A sex therapist is trained in sex therapy methods beyond the minimal amount of training about sexuality and can be a marriage, relationship or family therapist and not necessarily a psychiatrist or psychologist.
There are a few graduate schools in the U.S. that specialize in training for sex therapy. Some people assemble their training by rigorous self-study and by attendance at the major sexological organizations’ annual conferences.
So seeing a sex therapist is like going to a gynecologist for gynecological problems rather than to a family practice physician. Both have specialized particularly in that area. That isn’t to say that one couldn’t get good help from a non-sex therapist for a sexual issue, it’s just that the likelihood might be a bit less.
Most sex therapists have a particular awareness of sexuality that rises above personal opinion or personal experiences. We usually have several choices of ways to treat a particular issue when someone presents it. We tailor our treatment to the person(s) before us. We are not a “bigger hammer” there to coerce a person who wants less sex into wanting more. There is a sexological method to treating sexual issues.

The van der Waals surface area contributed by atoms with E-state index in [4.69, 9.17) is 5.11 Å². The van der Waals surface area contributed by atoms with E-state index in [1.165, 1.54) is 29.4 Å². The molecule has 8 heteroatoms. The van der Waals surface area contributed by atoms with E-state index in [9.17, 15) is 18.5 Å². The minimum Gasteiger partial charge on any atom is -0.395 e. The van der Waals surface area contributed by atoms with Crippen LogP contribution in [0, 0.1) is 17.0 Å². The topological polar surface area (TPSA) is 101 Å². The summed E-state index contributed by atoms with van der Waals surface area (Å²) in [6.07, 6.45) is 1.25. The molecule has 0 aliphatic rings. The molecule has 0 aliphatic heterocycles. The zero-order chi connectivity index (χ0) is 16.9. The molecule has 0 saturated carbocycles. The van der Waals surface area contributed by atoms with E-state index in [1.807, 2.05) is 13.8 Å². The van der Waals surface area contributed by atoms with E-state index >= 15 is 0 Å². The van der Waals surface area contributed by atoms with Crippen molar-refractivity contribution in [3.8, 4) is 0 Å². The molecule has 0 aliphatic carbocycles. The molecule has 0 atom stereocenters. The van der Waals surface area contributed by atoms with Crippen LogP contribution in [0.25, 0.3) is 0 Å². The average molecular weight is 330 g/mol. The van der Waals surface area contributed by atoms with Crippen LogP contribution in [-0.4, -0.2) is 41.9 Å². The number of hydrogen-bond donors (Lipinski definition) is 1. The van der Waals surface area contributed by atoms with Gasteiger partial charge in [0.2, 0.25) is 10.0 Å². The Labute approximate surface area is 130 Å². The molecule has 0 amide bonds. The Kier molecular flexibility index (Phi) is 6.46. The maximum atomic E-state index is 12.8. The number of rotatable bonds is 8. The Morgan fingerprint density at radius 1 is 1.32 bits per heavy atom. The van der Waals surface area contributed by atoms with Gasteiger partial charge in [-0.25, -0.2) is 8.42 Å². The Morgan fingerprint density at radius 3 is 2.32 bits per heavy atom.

Sex therapy views sexual issues as being resolved by specifically addressing them, rather than by the assumption that when the individuals in a relationship work out the relationship issues, the sex will just fall into place. For years, I have had a practice full of couples for whom that simply was not true.
Moreover,lots of my readers have written in seeking advice regarding their stagnating sex lives. Although men usually complain that their women don’t give them enough sex to satisfy their appetites, there are problems endured by guys that go way beyond “not enough sex” — you don’t need to be setting any sex records, but a little intimacy now and then isn’t a lot to ask for!
There are physical, psychological and relationship issues that might be causing such developing sexual problems, but as long as you’re willing to try, your relationship and sexual appetite for your partner can be salvaged.
If your sex life isn’t what it used to be, it may be time to ask yourself: Is it time for sex therapy? Sex therapy is not only for those with impotence and other sexual debilitation; it is also convenient for couples who feel that their sex life isn’t headed where they would like or are simply having sexual difficulties.
Sex therapy is professional treatment that helps one deal with sexual functions and expressions. It ultimately assists individuals and couples in dealing with sexually expressing themselves more effectively. Sex therapists then deal with a wide variety of sexual drawbacks, from the clearly evident and physiological, to the less apparent and perhaps psychological.